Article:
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I was reviewing some information about the components of the URL, but can't find a reasonable explanation of the the possible full length url and what each component could be. I want to know what a full URL could look like, taking advantage of all of the intricasies. i will also hope to build a little GUI helping explain them once I undderstand them better, but until then I would try with the components I am aware of:

[ ] Brackets contain a full component | Pipe shows possible subcomponents of a component ( ) Parenthesis contain notes, thoughts, and assumptions about the sub/components

My full understanding:

[type][://][subdomain][domain][port][path][file][query][hash]

Here are the descriptions of each component: if it has an *, it is optional

[type]* = [ (type {http | https | ftp | file | etc...}) ] (although this is optional, I believe that it is also required, meaning that modern browsers insert the type to request it to the server, and the server may return a different type as well)

[://] = (don't know what this is called)

[subdomain]* = [ [subdomain] | [subdomain]subdomain ]

[domain] = [ name . (type {com | org | etc..}) ]

[port]* = [ (blank which is by default port:80) | port:** ]

[path]* = [ (blank) | [path] | [path]path ]

[file] = [ name . (type {html | php | php | (etc...) }) ]

[query]* = [ ?[ blank(ie no query) | paramater=value | paramater=value&paramater=value(etc...) ]]

[hash]* = [ #[ blank(ie no hash) | anyStringToBeParsedClientSide(usually for persistence) ] ( just learned a hash is also known as a fragment identifier )

What else am I forgetting, or am I overlooking a good site that explains them. Please correct my naming, as they are likely incorrect, as I am trying to also learn what they are called.

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Why not just read the RFC? There is documentation out there; you just have to spend a little time searching. –  Lightness Races in Orbit Nov 14 '12 at 20:07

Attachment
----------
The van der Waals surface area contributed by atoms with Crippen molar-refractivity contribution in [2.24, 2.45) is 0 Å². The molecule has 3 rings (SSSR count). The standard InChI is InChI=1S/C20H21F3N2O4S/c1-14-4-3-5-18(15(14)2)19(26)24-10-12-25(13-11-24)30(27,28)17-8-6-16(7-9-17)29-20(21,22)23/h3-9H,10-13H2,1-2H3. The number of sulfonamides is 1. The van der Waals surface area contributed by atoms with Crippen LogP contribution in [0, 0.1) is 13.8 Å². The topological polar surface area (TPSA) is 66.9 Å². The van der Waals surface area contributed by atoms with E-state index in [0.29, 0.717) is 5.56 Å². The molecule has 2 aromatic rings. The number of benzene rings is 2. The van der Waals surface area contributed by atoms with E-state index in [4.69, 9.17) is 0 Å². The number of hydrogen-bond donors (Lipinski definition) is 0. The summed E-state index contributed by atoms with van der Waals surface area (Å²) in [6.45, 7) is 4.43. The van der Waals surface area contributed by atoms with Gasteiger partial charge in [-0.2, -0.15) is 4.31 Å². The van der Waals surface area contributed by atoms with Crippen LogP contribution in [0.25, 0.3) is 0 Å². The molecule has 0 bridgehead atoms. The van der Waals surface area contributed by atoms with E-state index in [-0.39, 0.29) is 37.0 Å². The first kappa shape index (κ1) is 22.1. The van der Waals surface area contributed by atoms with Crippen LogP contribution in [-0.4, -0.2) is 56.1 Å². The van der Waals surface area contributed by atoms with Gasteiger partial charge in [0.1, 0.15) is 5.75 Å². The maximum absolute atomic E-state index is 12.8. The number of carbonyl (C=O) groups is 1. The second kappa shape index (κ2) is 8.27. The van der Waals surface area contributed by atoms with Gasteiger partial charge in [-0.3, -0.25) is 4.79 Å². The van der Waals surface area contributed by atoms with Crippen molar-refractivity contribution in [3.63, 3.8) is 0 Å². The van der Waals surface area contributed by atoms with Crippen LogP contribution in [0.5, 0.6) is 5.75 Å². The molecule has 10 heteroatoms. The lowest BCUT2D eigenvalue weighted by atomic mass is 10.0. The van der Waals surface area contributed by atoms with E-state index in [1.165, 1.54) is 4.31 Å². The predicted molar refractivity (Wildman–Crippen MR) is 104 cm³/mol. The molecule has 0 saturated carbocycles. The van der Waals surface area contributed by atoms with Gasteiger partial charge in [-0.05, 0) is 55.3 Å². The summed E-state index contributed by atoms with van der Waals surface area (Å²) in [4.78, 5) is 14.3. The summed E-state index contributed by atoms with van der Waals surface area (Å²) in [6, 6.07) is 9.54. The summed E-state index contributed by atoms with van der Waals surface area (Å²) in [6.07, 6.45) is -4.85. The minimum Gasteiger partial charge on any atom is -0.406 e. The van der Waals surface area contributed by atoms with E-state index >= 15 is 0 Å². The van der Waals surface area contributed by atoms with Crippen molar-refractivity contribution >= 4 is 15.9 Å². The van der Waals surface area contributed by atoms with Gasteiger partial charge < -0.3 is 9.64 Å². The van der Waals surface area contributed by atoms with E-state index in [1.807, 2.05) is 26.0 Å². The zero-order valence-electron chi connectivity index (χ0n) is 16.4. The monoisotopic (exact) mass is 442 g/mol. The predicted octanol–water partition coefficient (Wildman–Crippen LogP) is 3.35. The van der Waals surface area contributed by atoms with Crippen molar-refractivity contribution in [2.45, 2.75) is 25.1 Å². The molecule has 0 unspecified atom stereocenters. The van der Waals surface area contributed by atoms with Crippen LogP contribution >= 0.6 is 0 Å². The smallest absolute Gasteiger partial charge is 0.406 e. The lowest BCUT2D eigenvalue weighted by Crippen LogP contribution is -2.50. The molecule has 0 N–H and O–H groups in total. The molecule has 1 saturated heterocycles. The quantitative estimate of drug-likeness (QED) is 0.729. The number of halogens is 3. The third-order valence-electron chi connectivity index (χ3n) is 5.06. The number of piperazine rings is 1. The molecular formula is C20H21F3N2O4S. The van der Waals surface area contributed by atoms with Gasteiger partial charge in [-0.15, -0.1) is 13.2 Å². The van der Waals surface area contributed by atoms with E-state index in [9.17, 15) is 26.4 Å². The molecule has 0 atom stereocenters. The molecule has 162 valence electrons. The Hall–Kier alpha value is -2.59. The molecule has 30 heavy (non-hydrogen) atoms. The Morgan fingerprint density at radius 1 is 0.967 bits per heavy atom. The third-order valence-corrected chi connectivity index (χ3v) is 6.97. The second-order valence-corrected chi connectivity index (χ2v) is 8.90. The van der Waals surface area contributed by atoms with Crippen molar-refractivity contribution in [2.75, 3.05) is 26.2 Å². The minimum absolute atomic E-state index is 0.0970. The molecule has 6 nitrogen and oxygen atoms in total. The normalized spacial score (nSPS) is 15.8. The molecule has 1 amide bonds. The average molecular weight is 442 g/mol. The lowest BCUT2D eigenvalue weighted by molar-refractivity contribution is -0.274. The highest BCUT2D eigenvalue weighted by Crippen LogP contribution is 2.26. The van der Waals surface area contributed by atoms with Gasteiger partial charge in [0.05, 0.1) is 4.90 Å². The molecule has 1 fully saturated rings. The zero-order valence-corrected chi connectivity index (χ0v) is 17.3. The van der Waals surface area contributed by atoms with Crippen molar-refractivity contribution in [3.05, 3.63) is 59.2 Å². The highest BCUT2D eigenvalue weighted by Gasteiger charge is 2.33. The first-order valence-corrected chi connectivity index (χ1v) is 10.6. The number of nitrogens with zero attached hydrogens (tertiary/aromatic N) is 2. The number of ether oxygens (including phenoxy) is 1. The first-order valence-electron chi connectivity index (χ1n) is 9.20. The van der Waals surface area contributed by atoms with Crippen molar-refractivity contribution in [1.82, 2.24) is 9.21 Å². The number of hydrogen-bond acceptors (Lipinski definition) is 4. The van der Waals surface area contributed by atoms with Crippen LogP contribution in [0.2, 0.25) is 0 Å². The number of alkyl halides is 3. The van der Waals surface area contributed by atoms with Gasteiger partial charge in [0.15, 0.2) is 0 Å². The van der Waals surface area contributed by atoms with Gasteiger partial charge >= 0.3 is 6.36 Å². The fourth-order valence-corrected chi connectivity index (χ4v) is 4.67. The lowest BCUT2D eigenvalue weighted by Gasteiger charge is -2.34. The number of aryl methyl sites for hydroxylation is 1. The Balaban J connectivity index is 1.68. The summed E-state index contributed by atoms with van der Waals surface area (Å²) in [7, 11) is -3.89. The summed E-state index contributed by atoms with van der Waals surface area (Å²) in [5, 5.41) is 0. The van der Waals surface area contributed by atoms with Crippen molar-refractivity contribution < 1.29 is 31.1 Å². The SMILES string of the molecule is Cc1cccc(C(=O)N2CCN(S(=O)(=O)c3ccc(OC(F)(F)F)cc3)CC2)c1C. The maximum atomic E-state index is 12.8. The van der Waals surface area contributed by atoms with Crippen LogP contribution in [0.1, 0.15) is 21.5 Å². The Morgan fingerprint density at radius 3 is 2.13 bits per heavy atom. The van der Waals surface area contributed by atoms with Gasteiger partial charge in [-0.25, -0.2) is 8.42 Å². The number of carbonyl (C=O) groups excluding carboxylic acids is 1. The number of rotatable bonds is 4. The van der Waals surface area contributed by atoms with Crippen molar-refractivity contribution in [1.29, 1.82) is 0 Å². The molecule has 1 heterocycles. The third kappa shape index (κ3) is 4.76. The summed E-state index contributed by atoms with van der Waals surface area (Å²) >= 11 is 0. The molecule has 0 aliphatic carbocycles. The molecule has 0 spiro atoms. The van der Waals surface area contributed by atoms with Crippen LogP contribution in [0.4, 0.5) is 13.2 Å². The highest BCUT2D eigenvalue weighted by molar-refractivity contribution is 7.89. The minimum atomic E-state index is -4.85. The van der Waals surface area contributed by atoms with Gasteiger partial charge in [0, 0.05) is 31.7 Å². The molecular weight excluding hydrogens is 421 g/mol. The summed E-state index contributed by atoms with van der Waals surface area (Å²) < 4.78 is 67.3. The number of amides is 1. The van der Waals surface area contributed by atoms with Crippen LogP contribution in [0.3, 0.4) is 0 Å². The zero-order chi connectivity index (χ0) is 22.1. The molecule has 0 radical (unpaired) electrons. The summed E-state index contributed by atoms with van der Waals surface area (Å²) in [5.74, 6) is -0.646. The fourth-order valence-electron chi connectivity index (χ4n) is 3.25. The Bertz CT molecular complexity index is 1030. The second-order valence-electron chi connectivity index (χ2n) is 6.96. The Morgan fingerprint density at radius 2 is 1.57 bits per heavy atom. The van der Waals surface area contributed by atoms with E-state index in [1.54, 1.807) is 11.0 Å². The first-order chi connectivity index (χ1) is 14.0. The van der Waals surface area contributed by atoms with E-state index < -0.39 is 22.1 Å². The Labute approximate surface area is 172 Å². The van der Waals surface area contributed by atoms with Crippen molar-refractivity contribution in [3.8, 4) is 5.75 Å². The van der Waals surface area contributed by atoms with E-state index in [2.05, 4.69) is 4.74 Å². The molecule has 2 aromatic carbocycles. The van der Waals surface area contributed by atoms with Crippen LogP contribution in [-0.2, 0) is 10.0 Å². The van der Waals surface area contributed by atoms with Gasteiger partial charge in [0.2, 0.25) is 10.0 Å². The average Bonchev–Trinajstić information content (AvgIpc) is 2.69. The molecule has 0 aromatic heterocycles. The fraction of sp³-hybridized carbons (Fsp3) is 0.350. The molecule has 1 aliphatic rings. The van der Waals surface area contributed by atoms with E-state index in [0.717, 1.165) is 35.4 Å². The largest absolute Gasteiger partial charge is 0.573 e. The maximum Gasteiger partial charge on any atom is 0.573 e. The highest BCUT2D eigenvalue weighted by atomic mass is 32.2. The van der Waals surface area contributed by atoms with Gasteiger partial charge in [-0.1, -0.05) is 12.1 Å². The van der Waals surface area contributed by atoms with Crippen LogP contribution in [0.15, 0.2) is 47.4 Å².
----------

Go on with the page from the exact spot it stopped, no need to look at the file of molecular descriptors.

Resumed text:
Your assumption is what leaves a bad taste in stackoverflow. I did research, and of the sites I cam across, the IETF did come up, but it is overly technical, and I wasn't sure that they were related to the URL. Part of the learning curve is to know what resources are relavant. Can't beleive this is possible, look at this I also have never heard of RFC, so now Im learning as well. –  chris Frisina Nov 14 '12 at 20:16
    
The full syntax and grammar for URIs is precisely as technical here as it is in the document that defines it. –  Lightness Races in Orbit Nov 14 '12 at 20:34

1 Answer 1

up vote 1 down vote accepted

If you really want all the intricacies, standards documents are the only way to go, and learning to find and read them definitely pays off. And RFC's aren't typically very hard to read.

In this case, RFC 1738 (Uniform Resource Locators) is the resource you want. It's no more "overly technical" than what you've come up with so far; in fact, section 5 has the formal BNF grammar similar to what you wrote.

You might also be interested in RFC 3986 (Uniform Resource Identifiers) which describes the URI format, which is more general than mere URLs.

Some of the things you mention are specific to HTTP, described in RFC 2616 (Hypertext Transfer Protocol 1.1). Section 3.2 briefly touches on URIs.

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